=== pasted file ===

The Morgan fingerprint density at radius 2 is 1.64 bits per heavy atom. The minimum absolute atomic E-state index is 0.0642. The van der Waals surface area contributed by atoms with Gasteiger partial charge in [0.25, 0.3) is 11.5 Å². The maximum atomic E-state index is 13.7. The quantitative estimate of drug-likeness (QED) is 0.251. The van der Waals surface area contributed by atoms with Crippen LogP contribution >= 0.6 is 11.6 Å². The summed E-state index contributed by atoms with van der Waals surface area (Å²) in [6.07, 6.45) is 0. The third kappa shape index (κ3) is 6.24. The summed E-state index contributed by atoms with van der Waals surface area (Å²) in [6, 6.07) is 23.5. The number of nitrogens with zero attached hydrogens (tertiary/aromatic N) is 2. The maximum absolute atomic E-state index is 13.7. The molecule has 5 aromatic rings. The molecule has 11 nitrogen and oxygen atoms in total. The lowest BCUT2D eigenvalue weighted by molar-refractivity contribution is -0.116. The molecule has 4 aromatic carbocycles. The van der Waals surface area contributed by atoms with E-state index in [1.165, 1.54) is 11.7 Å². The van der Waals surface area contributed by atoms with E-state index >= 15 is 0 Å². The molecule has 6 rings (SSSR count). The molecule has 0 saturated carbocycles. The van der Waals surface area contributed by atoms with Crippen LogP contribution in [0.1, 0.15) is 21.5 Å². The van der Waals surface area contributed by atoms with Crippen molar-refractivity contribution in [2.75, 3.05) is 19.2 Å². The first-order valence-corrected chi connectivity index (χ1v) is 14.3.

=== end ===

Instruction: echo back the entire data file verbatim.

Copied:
The Morgan fingerprint density at radius 2 is 1.64 bits per heavy atom. The minimum absolute atomic E-state index is 0.0642. The van der Waals surface area contributed by atoms with Gasteiger partial charge in [0.25, 0.3) is 11.5 Å². The maximum atomic E-state index is 13.7. The quantitative estimate of drug-likeness (QED) is 0.251. The van der Waals surface area contributed by atoms with Crippen LogP contribution >= 0.6 is 11.6 Å². The summed E-state index contributed by atoms with van der Waals surface area (Å²) in [6.07, 6.45) is 0. The third kappa shape index (κ3) is 6.24. The summed E-state index contributed by atoms with van der Waals surface area (Å²) in [6, 6.07) is 23.5. The number of nitrogens with zero attached hydrogens (tertiary/aromatic N) is 2. The maximum absolute atomic E-state index is 13.7. The molecule has 5 aromatic rings. The molecule has 11 nitrogen and oxygen atoms in total. The lowest BCUT2D eigenvalue weighted by molar-refractivity contribution is -0.116. The molecule has 4 aromatic carbocycles. The van der Waals surface area contributed by atoms with E-state index in [1.165, 1.54) is 11.7 Å². The van der Waals surface area contributed by atoms with E-state index >= 15 is 0 Å². The molecule has 6 rings (SSSR count). The molecule has 0 saturated carbocycles. The van der Waals surface area contributed by atoms with Crippen LogP contribution in [0.1, 0.15) is 21.5 Å². The van der Waals surface area contributed by atoms with Crippen molar-refractivity contribution in [2.75, 3.05) is 19.2 Å². The first-order valence-corrected chi connectivity index (χ1v) is 14.3.